After recruiting another new bass player in the form of John Menor, the group recorded their fifth album, "Thrash Zone," which hit the shelves in 1989 and produced two more music videos for the songs, "Abduction" and "Beneath the Wheel," the latter of which would air quite regularly on MTV. After touring in support of the record, which was received a little better than, "Four of a Kind," Felix Griffin decided to quit the band and the drum stool was occupied by Rob Bampy, who is still a member of D.R.I. to this day. "Thrash Zone" proved to be their last output with Metal Blade Records and it would be three years until they released their next album, "Definition," in 1992 through Rotten Records. D.R.I. promoted "Definition" by heading out on the road with Testament, who had just released the most commercially successful album of their career at that point, "The Ritual," before embarking on a headlining tour of their own, which led to their first live album, "Live."
Shortly after recording, "Live," John Menor decided to leave and his place was taken by roadie, Chumly Porter. Porter made his first and only recording with D.R.I. on the album, “Full Speed Ahead,” which produced a music video for the song, "Syringes in the Sandbox." Following the release of, "Full Speed Ahead," the group decided that they would not record or release any new music and concentrated on touring, although they were forced to cancel all their shows in Canada given that both Brecht and Cassidy had previously been charged with driving under the influence. The band reneged on their idea not to record any more material, when they recorded a four song EP in 2004, posting one new song, "Against Me," on their official website, but this did not lead to a new album. In March 2006, Spike Cassidy was diagnosed with colon cancer, but fortunately, was able to complete all chemotherapy and radiation treatment by the end of the year and returned to the stage once more. Several of the group’s albums have since been re-released and while there has been talk of a new album in the past few years, nothing concrete has emerged from the D.R.I. camp with regards to new material. What the future hold for the band remains to be seen, but what it certain is that they have etched their name into the annals of heavy music by contributing massively to the crossover thrash genre and continuing to bring a sense of excitement and chaos to the stage.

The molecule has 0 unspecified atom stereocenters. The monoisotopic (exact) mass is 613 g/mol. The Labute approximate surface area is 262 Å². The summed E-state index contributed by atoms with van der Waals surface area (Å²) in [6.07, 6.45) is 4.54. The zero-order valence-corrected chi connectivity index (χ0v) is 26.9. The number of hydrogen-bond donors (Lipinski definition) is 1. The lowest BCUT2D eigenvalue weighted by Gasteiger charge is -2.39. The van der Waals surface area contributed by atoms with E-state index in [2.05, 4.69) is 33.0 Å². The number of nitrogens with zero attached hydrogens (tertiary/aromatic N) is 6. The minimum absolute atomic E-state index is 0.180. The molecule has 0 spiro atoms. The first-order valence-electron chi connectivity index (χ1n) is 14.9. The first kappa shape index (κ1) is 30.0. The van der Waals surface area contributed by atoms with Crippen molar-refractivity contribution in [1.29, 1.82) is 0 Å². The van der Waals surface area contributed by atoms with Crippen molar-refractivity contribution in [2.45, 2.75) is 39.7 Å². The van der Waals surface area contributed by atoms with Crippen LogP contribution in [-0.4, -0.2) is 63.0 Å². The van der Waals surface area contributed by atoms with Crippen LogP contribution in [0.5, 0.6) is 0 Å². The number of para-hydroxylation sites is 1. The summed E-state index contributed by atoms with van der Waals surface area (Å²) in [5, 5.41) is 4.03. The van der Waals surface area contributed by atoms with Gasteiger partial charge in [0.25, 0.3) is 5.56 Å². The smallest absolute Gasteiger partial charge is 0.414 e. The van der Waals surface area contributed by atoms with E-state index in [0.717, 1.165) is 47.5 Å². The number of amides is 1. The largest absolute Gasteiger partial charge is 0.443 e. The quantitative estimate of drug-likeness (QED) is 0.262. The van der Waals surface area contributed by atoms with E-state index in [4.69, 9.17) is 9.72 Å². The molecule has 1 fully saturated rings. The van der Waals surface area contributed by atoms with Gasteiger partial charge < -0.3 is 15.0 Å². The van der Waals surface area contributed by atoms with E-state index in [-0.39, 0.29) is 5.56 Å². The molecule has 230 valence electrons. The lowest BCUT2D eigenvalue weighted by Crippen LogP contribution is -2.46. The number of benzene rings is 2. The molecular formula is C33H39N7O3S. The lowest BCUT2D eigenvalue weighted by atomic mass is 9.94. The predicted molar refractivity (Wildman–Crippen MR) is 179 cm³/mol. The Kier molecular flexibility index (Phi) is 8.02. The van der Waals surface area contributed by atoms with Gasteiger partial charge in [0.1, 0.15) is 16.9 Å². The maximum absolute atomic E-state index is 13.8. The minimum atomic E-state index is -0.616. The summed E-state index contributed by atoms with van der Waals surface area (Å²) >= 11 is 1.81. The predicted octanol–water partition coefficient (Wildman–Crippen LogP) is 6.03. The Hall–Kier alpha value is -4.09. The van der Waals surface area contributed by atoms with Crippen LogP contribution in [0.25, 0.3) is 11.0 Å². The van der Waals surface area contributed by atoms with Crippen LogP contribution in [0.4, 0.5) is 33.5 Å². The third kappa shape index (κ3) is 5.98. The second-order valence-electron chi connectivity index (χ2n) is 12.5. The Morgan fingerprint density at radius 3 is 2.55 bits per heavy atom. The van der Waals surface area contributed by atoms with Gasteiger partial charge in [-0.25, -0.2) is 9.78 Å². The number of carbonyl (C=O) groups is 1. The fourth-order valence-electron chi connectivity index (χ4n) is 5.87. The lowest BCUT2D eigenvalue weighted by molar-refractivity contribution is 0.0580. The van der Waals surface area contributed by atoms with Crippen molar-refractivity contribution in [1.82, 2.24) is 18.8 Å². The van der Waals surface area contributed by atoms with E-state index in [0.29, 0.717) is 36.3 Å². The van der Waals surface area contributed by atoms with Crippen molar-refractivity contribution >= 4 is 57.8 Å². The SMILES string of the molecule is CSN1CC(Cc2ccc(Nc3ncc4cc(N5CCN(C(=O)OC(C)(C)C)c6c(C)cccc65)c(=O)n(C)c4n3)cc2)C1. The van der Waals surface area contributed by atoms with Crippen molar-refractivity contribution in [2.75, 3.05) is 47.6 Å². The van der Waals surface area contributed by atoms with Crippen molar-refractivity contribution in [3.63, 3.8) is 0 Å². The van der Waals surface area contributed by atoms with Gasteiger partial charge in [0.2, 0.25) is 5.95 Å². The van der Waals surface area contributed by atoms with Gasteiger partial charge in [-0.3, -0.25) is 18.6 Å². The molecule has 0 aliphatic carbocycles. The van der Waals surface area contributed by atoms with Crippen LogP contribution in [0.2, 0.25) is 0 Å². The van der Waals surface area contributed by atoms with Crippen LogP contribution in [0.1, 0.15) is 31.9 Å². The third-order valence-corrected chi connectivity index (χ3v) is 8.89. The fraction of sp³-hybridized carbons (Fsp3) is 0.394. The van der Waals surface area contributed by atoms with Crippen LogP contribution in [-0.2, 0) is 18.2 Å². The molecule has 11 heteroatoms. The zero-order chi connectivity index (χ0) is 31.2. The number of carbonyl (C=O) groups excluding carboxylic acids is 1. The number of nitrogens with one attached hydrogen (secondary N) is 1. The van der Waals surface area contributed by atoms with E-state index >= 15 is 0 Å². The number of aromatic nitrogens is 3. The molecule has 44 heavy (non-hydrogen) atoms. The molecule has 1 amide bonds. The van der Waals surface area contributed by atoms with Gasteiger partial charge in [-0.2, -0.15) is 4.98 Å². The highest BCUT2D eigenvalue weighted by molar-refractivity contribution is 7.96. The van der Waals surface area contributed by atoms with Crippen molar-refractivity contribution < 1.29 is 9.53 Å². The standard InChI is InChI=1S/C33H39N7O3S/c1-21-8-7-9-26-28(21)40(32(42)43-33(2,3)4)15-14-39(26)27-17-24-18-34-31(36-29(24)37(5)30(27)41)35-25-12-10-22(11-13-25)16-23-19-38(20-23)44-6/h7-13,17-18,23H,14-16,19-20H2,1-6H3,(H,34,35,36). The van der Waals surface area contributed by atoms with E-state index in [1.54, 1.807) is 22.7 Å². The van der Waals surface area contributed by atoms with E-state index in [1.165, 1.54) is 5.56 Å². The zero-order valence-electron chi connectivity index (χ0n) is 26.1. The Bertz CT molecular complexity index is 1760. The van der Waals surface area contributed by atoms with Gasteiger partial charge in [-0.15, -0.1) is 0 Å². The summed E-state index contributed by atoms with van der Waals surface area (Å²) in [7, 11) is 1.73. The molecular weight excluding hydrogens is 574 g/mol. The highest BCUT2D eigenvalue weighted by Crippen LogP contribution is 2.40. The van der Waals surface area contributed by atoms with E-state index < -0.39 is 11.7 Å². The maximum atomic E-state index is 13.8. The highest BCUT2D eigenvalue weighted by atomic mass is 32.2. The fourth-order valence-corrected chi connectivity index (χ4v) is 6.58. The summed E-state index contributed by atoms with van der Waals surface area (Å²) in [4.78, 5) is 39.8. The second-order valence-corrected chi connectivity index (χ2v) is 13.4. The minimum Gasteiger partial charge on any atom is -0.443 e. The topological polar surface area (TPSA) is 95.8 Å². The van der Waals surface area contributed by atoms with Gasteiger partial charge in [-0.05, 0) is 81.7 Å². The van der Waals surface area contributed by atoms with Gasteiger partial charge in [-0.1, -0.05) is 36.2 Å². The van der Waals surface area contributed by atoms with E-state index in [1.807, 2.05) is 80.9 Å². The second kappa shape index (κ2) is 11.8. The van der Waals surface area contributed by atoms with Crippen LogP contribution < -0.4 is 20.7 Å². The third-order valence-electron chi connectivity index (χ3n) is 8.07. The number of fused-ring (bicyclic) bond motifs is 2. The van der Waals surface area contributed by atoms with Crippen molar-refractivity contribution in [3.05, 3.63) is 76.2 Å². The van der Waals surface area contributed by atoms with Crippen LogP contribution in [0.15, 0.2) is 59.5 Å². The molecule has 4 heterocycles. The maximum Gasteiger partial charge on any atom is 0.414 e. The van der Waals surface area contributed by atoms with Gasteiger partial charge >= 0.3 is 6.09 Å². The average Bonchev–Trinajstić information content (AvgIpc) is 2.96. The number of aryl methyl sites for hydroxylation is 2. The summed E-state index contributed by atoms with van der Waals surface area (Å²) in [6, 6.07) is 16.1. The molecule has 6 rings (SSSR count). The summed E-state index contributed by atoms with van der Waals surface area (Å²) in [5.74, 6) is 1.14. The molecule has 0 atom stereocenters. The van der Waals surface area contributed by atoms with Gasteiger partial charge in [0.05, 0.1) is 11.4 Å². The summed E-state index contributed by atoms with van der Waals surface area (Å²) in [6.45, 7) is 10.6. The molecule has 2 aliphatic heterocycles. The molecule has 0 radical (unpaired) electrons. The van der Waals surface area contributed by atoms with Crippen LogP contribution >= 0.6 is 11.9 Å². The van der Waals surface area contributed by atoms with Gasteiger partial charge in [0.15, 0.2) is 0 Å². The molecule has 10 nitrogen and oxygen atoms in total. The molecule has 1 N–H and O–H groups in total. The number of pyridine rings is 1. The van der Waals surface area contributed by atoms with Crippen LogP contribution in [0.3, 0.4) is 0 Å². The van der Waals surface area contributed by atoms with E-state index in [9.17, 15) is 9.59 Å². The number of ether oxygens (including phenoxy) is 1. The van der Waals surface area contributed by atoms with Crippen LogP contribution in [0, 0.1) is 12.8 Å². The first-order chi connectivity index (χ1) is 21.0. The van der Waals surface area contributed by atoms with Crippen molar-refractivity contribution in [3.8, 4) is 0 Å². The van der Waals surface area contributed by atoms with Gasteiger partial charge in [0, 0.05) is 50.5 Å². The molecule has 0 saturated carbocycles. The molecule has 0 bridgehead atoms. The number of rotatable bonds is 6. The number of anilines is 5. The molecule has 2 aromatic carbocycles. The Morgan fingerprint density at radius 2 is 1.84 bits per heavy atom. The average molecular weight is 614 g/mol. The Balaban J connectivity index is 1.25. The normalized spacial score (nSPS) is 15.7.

D.R.I. live at CBGB's
D.R.I. - "Suit and Tie Guy"
D.R.I. - "Beneath the Wheel"
D.R.I. - "Acid Rain"
D.R.I. - "Syringes in the Sandbox"
Ollie Hynes has been a writer for Metal Underground.com for four years and has been a metal fan for ten years, going so far as to travel abroad for metal shows.
Please share this article if you found it interesting.
6 Comments on "Sunday Old School: D.R.I."